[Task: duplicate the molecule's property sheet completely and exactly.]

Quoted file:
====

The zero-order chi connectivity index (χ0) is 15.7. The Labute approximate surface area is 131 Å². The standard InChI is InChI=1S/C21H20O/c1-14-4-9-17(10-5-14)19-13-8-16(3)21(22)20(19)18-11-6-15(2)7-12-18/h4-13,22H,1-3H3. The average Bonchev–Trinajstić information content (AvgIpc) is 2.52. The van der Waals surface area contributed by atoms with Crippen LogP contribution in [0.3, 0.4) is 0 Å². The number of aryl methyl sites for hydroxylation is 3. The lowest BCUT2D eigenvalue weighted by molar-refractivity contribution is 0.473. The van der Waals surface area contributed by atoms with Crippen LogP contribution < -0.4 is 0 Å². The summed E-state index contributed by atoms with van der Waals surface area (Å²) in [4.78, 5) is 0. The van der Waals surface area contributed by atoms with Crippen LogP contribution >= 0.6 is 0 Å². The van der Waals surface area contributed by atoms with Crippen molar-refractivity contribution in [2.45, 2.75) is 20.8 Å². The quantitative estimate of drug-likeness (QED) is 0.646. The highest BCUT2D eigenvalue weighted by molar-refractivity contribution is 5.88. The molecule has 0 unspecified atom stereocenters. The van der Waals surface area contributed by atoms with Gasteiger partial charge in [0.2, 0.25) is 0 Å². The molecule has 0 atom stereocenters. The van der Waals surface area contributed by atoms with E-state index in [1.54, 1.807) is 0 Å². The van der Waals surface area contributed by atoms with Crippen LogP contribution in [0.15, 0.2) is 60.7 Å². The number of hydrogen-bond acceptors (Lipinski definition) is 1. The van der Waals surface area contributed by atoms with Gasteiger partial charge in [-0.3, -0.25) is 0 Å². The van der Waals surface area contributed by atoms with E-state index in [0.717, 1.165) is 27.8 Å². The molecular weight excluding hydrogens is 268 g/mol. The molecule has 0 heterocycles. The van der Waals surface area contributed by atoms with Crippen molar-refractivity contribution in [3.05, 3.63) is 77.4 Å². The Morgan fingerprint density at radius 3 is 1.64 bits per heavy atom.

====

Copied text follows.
The zero-order chi connectivity index (χ0) is 15.7. The Labute approximate surface area is 131 Å². The standard InChI is InChI=1S/C21H20O/c1-14-4-9-17(10-5-14)19-13-8-16(3)21(22)20(19)18-11-6-15(2)7-12-18/h4-13,22H,1-3H3. The average Bonchev–Trinajstić information content (AvgIpc) is 2.52. The van der Waals surface area contributed by atoms with Crippen LogP contribution in [0.3, 0.4) is 0 Å². The number of aryl methyl sites for hydroxylation is 3. The lowest BCUT2D eigenvalue weighted by molar-refractivity contribution is 0.473. The van der Waals surface area contributed by atoms with Crippen LogP contribution < -0.4 is 0 Å². The summed E-state index contributed by atoms with van der Waals surface area (Å²) in [4.78, 5) is 0. The van der Waals surface area contributed by atoms with Crippen LogP contribution >= 0.6 is 0 Å². The van der Waals surface area contributed by atoms with Crippen molar-refractivity contribution in [2.45, 2.75) is 20.8 Å². The quantitative estimate of drug-likeness (QED) is 0.646. The highest BCUT2D eigenvalue weighted by molar-refractivity contribution is 5.88. The molecule has 0 unspecified atom stereocenters. The van der Waals surface area contributed by atoms with Gasteiger partial charge in [0.2, 0.25) is 0 Å². The molecule has 0 atom stereocenters. The van der Waals surface area contributed by atoms with E-state index in [1.54, 1.807) is 0 Å². The van der Waals surface area contributed by atoms with Crippen LogP contribution in [0.15, 0.2) is 60.7 Å². The number of hydrogen-bond acceptors (Lipinski definition) is 1. The van der Waals surface area contributed by atoms with Gasteiger partial charge in [-0.3, -0.25) is 0 Å². The van der Waals surface area contributed by atoms with E-state index in [0.717, 1.165) is 27.8 Å². The molecular weight excluding hydrogens is 268 g/mol. The molecule has 0 heterocycles. The van der Waals surface area contributed by atoms with Crippen molar-refractivity contribution in [3.05, 3.63) is 77.4 Å². The Morgan fingerprint density at radius 3 is 1.64 bits per heavy atom.